The tragic story of Fritz Haber, savior or murderer? – Dawn

The Jewish chemist who saved millions of lives, but also invented ZYKLON B, the gas used in chambers by the Nazis to kill millions.

Source: Jewish Personalities of All Time Facebook Group. Compiled by Raúl Voskoboinik.

It has been claimed that as many as two out of five humans on the planet today owe their existence to the discoveries made by this brilliant German chemist. However, he is the same chemical denounced as a “murderer”.

He was awarded the 1918 Nobel Prize in Chemistry for developing the synthesis of ammonia, important for fertilizers and chemistry, which helps, to this day, to generate food for the entire world population. He has also been described as the “father of chemical warfare” for his work on the development and deployment of dichlor (formerly chlorine) gas and other poisonous gases during World War I. After his death, his inventions were used by the Nazis for their gas chambers.

No one epitomizes the debate over science’s capacity for good and evil better than Fritz Haber. And there is more to his dramatic life than even this. Because Haber also embodies the tragedy of a Jew desperate to be a patriotic German, whose life was destroyed after the Nazis came to power. And in the cruelest of all ironies, his work was used by the Nazis to create the gas used to murder millions in the Holocaust, including his relatives. Fritz Haber was born in 1868 in Breslau, in what is now Poland.

As a young man he was full of ambition. “We only have one limit, the limit of our own ability,” he wrote. He went to study chemistry in Berlin, the ideal formula, he hoped, for transforming a provincial Jewish boy into a successful German. It was an exciting time, as Germany, newly unified under the Kaiser, forged ahead with cutting-edge scientific research.

But anti-Semitism also grew as the century drew to a close, influencing Haber’s mind to consider converting to Christianity. One of his scientific advances responded to one of the great challenges of the time: feeding growing populations. Crops needed better nitrogen supplies to produce more food. Previously, this was supplied in a limited and laborious way with boats full of bird droppings or nitrates mined in South America. But in 1909 Haber found a way to synthesize ammonia for fertilizers from nitrogen and hydrogen. Working with Carl Bosch, an engineer at the BASF chemical company, the Haber-Bosch process was born, which allows large amounts of fertilizer to be created. It seemed miraculous, described as creating “bread out of thin air.” Fertilizer was used on a large scale, causing a huge increase in crop yields and virtually eliminating the fear of famine in much of the world. One observer describes it as “the most important technological invention of the 20th century,” but the process was also very useful to the military in making explosives.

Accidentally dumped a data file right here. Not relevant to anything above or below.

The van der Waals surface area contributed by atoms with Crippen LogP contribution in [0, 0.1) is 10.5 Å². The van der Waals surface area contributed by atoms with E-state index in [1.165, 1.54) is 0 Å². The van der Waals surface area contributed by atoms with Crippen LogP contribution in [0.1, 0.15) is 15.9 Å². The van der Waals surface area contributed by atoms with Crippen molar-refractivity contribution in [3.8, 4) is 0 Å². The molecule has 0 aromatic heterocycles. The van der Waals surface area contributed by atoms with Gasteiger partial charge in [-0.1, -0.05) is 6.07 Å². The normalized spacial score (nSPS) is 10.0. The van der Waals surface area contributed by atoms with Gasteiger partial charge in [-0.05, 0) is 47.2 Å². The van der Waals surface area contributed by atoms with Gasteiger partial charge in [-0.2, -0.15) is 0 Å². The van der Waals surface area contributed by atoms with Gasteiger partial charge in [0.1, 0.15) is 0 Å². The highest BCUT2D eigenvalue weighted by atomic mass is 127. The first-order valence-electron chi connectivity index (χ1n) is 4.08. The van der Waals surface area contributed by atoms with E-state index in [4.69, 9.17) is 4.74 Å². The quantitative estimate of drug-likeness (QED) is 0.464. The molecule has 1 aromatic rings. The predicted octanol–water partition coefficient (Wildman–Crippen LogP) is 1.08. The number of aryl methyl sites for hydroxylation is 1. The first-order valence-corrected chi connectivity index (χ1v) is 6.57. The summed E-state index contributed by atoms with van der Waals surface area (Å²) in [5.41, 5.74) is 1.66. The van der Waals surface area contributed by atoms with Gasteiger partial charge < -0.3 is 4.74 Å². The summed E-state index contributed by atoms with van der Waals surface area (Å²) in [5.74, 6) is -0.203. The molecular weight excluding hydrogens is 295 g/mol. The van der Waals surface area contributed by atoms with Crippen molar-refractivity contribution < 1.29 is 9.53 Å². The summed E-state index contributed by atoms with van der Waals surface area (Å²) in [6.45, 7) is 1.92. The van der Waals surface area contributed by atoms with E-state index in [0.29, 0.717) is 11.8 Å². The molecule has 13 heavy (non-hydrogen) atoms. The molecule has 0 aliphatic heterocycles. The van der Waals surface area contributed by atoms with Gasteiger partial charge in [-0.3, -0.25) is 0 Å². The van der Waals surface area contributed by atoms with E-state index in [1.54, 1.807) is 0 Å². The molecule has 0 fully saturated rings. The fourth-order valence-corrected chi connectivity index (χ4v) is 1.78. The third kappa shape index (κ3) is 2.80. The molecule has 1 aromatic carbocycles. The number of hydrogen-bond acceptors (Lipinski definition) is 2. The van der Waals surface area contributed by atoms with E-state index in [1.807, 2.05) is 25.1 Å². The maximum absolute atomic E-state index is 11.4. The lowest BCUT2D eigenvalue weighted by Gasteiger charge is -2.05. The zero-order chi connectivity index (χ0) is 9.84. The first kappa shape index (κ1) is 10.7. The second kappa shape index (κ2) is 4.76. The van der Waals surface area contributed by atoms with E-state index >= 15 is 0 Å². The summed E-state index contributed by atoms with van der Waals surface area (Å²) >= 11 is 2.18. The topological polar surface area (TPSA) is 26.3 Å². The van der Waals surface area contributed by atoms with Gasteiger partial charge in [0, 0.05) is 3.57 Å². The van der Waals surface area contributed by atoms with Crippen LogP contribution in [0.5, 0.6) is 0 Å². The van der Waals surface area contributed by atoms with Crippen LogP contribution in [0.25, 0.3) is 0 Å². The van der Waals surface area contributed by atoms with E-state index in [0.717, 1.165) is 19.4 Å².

Poisonous gas

When World War I broke out, Haber was working for the Kaiser’s Research Institute in Berlin and was desperate to prove his patriotism. He began experimenting with chlorine gas, which he said would shorten the war. The first attack using his methods was at Ypres in 1915. Haber was promoted to captain in the German army. In 1918 he was awarded the Nobel Prize for his work on ammonia, he also feared arrest as a war criminal for his poison gas research. In the new Germany of the Weimar Republic, Haber continued to fight patriotically. The country faced huge reparations payments for the First War. Haber claimed that he could extract gold from seawater to pay off debts, but this time there was no miraculous breakthrough.

‘Jews not allowed’

By the early 1930s he could see that anti-Semitism was spreading around him and his claim to be a German patriot was not enough protection.

At the beginning of 1933 he went to work at his institute and there the doorman said: “The Jew Haber is not allowed to enter here.” Haber resigned, devastated, went into exile. Despite the importance of his discoveries, he remains much less well known than his friend and colleague Albert Einstein, perhaps because his reputation is so much disputed. It wasn’t just the poison gas. There was another area of ​​research in the 1920s in which Haber and his colleagues were successful: developing pesticide gases to kill insect pests, fleas and ticks. Of Haber’s legacies, this was the most bitter. with this research it was later developed into the Zyklon B process, used by the Nazis to murder millions in their death camps, including his own family. His godson, the historian Fritz Stern, says we should remember Haber “in all his complexity.” He was a man of “deeply cultivated scientific greatness” but in an “excess of patriotism” he invented gas warfare, which “has come to define the unspeakable horror of the First World War.”

His wife Clara was also a chemist and opposed his work on chemical warfare. After an argument with Haber on the subject, she committed suicide. His son, Hermann, born in 1902, later also took her own life for being ashamed of his father’s work in chemical warfare.

And as for his tortured relationship with Germany, Einstein concluded: “Haber’s life was the tragedy of the German Jew, the tragedy of unrequited love.”

He died of a heart attack in exile in 1934 without ever seeing his invention used.

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The tragic story of Fritz Haber, savior or murderer? – Dawn